Your water heater is probably the most underestimated appliance in your home. Think about it – without the water heater, you couldn’t have any of these luxuries:
- Steamy showers
- Toasty baths
- Disinfected dishes
- Sanitized towels and sheets
- Hot water, period.
Given the significance of the water heater, do you actually know enough about it? We’re here with a few things to think about when it comes to replacing, maintaining, and servicing your water heater.
The average lifespan of residential water heaters is 10-12 years.
Natural gas and electric water heaters will typically last about a decade before you need to look into replacing the water heater. If you are not sure about the age of your water heater, the date the system was manufactured will be shown in the serial number which you can find on the label on the water heater tank.
Aging water heaters are nothing to take lightly. A water heater that is 10 years or older is at higher risk of producing a leak and resulting in water damage to your home. If your water heater is in your attic or above the ground floor, the chance of catastrophic damage goes up. Make sure you have your water heater maintenance every year to keep any leaks from creating damage in your home.
The most usual malfunction of residential water heaters that will need replacement is a leaking tank.
It is highly recommended to have your plumber install the water heater in a drain pan with piping that allows the pan to drain outside of your home and decrease the probability of water damage. Each water heater should have a functional and reachable turn-off valve on the inlet water supply to the tank, and a ball-type valve on the gas supply. For electric water heaters, an electrical switch off should be located within reach.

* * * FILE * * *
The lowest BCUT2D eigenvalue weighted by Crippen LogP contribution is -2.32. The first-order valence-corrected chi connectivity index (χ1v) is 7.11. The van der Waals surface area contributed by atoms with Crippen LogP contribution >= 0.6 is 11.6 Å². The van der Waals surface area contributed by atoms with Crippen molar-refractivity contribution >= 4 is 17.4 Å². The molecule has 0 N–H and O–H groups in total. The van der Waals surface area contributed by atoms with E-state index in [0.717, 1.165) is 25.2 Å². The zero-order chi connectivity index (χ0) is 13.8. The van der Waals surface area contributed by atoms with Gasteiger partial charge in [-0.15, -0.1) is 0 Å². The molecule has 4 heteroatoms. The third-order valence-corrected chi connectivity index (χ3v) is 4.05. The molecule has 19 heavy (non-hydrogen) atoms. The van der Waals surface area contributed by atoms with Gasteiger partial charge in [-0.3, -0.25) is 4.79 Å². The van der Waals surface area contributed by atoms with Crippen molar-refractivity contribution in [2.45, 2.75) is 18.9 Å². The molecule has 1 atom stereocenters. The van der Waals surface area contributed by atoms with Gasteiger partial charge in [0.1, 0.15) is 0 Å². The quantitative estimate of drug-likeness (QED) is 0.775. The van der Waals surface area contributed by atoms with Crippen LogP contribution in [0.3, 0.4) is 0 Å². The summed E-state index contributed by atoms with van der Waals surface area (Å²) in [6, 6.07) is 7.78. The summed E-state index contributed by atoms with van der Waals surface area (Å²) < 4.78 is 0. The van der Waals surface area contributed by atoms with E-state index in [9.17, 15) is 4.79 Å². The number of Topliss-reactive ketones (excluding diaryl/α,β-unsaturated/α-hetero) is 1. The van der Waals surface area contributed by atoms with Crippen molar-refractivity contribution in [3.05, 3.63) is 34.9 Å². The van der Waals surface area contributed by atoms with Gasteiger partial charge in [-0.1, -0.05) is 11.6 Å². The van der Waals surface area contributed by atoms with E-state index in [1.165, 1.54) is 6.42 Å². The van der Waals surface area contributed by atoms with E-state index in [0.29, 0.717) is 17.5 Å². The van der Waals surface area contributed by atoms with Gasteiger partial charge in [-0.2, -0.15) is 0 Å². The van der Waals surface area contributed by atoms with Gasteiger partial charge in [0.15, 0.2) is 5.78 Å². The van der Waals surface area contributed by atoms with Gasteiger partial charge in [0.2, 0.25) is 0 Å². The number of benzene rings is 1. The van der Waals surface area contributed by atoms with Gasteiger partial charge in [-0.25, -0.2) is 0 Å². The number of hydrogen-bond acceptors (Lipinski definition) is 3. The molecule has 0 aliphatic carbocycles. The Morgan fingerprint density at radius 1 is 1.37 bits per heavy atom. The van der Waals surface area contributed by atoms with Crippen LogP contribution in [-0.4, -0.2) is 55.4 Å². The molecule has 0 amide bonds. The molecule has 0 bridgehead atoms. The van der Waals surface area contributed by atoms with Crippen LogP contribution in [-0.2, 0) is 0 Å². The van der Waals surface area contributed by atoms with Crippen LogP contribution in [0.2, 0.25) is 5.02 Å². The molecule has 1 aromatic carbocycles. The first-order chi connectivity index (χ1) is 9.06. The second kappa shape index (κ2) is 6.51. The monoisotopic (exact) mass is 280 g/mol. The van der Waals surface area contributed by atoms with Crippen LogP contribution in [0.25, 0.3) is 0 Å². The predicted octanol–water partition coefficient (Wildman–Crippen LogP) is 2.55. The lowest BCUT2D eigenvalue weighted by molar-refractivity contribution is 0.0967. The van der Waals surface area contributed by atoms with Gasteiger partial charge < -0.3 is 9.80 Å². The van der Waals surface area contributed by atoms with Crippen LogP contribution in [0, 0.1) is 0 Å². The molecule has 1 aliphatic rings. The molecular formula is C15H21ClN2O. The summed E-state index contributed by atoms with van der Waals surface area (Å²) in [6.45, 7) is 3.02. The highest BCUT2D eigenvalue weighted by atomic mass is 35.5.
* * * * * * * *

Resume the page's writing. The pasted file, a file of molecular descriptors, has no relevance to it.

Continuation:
If a water heater is “undersized,” in particular a gas water heater, the equipment will malfunction in a shorter time span.
When a gas water heater is consistently depleted of hot water due to significant hot water use, the gas burner discharges more often which can result in heavy condensation on the tank exterior. The condensation can produce more rapid breakdown of the steel tank. Additionally, the exceptional heat from the gas burner on the bottom of the water heater tank can also cause damage to the glass lining on the inside of the tank, which reduces the life cycle of the water heater.
Water Heater sizing is an essential replacement consideration.
The water supply creates pressure for all water heaters, and as water is heated, it grows creating even more pressure. When contemplating replacing a water heater, it’s usually better to go with a bigger 50 gallon tank, rather than a 30 or 40 gallon tank, presuming the location will fit the larger size. The bigger tank will also provide you more hot water capacity.